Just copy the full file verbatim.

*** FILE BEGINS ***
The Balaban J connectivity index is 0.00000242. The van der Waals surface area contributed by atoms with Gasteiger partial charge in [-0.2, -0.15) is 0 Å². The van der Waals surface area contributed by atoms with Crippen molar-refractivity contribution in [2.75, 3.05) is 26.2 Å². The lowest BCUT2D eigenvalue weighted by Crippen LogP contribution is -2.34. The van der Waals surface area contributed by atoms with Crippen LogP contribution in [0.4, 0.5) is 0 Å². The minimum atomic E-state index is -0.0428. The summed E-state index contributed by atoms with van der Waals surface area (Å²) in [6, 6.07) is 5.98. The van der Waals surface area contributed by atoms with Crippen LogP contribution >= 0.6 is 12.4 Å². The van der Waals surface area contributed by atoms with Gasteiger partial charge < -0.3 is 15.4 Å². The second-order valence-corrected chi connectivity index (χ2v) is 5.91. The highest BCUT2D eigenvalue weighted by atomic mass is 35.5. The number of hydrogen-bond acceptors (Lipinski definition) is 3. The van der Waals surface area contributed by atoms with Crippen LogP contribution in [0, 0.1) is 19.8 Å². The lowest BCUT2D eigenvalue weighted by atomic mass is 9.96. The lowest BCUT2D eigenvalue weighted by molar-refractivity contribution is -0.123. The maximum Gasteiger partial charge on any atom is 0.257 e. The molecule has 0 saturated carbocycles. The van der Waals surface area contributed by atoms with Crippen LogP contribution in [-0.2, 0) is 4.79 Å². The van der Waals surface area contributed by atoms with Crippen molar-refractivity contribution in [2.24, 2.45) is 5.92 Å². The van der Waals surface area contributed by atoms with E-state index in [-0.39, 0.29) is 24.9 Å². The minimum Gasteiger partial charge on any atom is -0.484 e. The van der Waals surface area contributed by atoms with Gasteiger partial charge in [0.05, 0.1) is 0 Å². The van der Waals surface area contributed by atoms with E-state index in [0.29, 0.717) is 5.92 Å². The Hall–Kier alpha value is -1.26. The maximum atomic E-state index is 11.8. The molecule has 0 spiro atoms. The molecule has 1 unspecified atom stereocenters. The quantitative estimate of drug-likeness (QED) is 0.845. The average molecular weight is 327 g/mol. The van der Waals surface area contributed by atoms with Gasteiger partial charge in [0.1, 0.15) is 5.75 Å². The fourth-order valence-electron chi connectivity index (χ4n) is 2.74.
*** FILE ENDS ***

The Balaban J connectivity index is 0.00000242. The van der Waals surface area contributed by atoms with Gasteiger partial charge in [-0.2, -0.15) is 0 Å². The van der Waals surface area contributed by atoms with Crippen molar-refractivity contribution in [2.75, 3.05) is 26.2 Å². The lowest BCUT2D eigenvalue weighted by Crippen LogP contribution is -2.34. The van der Waals surface area contributed by atoms with Crippen LogP contribution in [0.4, 0.5) is 0 Å². The minimum atomic E-state index is -0.0428. The summed E-state index contributed by atoms with van der Waals surface area (Å²) in [6, 6.07) is 5.98. The van der Waals surface area contributed by atoms with Crippen LogP contribution >= 0.6 is 12.4 Å². The van der Waals surface area contributed by atoms with Gasteiger partial charge < -0.3 is 15.4 Å². The second-order valence-corrected chi connectivity index (χ2v) is 5.91. The highest BCUT2D eigenvalue weighted by atomic mass is 35.5. The number of hydrogen-bond acceptors (Lipinski definition) is 3. The van der Waals surface area contributed by atoms with Crippen LogP contribution in [0, 0.1) is 19.8 Å². The lowest BCUT2D eigenvalue weighted by atomic mass is 9.96. The lowest BCUT2D eigenvalue weighted by molar-refractivity contribution is -0.123. The maximum Gasteiger partial charge on any atom is 0.257 e. The molecule has 0 saturated carbocycles. The van der Waals surface area contributed by atoms with Crippen LogP contribution in [-0.2, 0) is 4.79 Å². The van der Waals surface area contributed by atoms with Crippen molar-refractivity contribution in [2.24, 2.45) is 5.92 Å². The van der Waals surface area contributed by atoms with E-state index in [-0.39, 0.29) is 24.9 Å². The minimum Gasteiger partial charge on any atom is -0.484 e. The van der Waals surface area contributed by atoms with Gasteiger partial charge in [0.05, 0.1) is 0 Å². The van der Waals surface area contributed by atoms with E-state index in [0.29, 0.717) is 5.92 Å². The Hall–Kier alpha value is -1.26. The maximum atomic E-state index is 11.8. The molecule has 0 spiro atoms. The molecule has 1 unspecified atom stereocenters. The quantitative estimate of drug-likeness (QED) is 0.845. The average molecular weight is 327 g/mol. The van der Waals surface area contributed by atoms with Gasteiger partial charge in [0.1, 0.15) is 5.75 Å². The fourth-order valence-electron chi connectivity index (χ4n) is 2.74.